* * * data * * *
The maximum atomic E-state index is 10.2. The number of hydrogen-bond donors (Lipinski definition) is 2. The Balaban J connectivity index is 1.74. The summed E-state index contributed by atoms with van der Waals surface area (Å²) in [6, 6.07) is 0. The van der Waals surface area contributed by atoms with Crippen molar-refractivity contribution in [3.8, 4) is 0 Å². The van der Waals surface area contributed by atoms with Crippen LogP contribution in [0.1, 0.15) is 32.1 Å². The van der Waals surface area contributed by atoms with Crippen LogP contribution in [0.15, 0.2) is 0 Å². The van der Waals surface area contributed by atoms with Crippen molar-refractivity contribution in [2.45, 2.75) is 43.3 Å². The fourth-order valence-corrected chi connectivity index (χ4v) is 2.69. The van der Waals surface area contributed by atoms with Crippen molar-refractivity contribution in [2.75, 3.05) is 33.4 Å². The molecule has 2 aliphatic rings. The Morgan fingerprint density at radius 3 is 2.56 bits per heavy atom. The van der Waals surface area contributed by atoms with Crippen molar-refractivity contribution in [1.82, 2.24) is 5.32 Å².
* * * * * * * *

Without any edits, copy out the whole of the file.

The maximum atomic E-state index is 10.2. The number of hydrogen-bond donors (Lipinski definition) is 2. The Balaban J connectivity index is 1.74. The summed E-state index contributed by atoms with van der Waals surface area (Å²) in [6, 6.07) is 0. The van der Waals surface area contributed by atoms with Crippen molar-refractivity contribution in [3.8, 4) is 0 Å². The van der Waals surface area contributed by atoms with Crippen LogP contribution in [0.1, 0.15) is 32.1 Å². The van der Waals surface area contributed by atoms with Crippen LogP contribution in [0.15, 0.2) is 0 Å². The van der Waals surface area contributed by atoms with Crippen molar-refractivity contribution in [2.45, 2.75) is 43.3 Å². The fourth-order valence-corrected chi connectivity index (χ4v) is 2.69. The van der Waals surface area contributed by atoms with Crippen molar-refractivity contribution in [2.75, 3.05) is 33.4 Å². The molecule has 2 aliphatic rings. The Morgan fingerprint density at radius 3 is 2.56 bits per heavy atom. The van der Waals surface area contributed by atoms with Crippen molar-refractivity contribution in [1.82, 2.24) is 5.32 Å².